Umpire Ejects 'Bat-and-Ball' Dog From Baseball Game
A quick potty break got Master Yogi Berra, pictured above, thrown off his baseball team's field during a game last Tuesday. (Photo Courtesy of the Greensboro Grasshoppers)
GREENSBORO, N.C. -- The Greensboro Grasshoppers weren't the only ones that took a major hit during last Tuesday's 6-9 loss to the Asheville Tourists.
The baseball team's mascot, Master Yogi Berra, a bat and ball fetching dog, was ejected off the field during the fourth inning. The male mutt was reportedly shamed after he relieved himself on the field.
"When you gotta go, you gotta go," Donald Moore, the Grasshopers' general manager, told the Greensboro News and Record.
Trouble started when Yogi was fetching a ball launched to center field in between innings. When he was running back to homeplate, he stopped and squatted. Homeplate umpire Jason Hutchings reportedly did not look lightly on the incident.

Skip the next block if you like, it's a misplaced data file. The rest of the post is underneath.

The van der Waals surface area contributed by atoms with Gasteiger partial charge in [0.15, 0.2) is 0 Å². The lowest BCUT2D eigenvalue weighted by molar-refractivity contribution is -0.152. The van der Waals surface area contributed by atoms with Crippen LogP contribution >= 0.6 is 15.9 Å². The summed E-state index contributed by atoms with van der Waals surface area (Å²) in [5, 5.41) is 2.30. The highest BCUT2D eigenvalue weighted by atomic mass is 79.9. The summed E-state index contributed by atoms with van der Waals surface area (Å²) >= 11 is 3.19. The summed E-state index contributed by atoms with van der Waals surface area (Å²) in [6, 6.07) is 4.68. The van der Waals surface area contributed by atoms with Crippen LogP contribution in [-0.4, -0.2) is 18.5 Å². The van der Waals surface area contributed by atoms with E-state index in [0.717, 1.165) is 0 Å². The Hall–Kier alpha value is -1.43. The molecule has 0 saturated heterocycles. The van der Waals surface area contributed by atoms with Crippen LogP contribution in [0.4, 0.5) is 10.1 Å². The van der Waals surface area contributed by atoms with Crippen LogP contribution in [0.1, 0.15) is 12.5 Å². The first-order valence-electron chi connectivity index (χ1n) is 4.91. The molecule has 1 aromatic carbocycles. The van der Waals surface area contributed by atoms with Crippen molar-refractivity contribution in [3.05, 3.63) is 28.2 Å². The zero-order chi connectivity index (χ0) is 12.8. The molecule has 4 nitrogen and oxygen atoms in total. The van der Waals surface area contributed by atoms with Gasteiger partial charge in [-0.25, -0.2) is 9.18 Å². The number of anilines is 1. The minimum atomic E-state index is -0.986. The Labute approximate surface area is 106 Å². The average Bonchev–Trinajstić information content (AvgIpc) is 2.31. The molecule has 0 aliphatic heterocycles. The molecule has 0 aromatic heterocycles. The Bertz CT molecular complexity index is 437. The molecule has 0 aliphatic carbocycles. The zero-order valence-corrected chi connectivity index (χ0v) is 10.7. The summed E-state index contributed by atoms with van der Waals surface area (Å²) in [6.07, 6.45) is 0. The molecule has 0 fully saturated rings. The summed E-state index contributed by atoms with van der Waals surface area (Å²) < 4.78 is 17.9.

Yogi is thought to be the first dog ever ejected from a professional game. He made his first appearance at NewBridge Bank Park in June 2008, at the ripe age of 8-weeks-old. An active interest in baseball apparently runs in the family -- Yogi is the little brother of Miss Babe Ruth, another Grasshoppers' canine mascot.
Though Yogi has been scorned by some, Moore expressed sympathy for the embarrassed dog.
"Yogi's had a tough start to his season and I hope this doesn't get him down," said Moore, who also owns the team. "He clearly couldn't control himself out there. He's such a competitor and he wanted to do his duties as he's been trained.
"We all hope Yogi feels better soon and he returns to us ready to entertain our fans. You know, he's volunteering his time out there, so I hope he doesn't get fined too much ... Let's hope this is an isolated incident and Yogi can learn from this experience."
Moore also jokingly said that Yogi had been feeling under the weather last week, which could have accounted for his momentary lapse of bladder control. Yogi is now being listed as day-to-day on the team's injury report.
The Greensboro News and Record and The Wall Street Journal contributed to this report.
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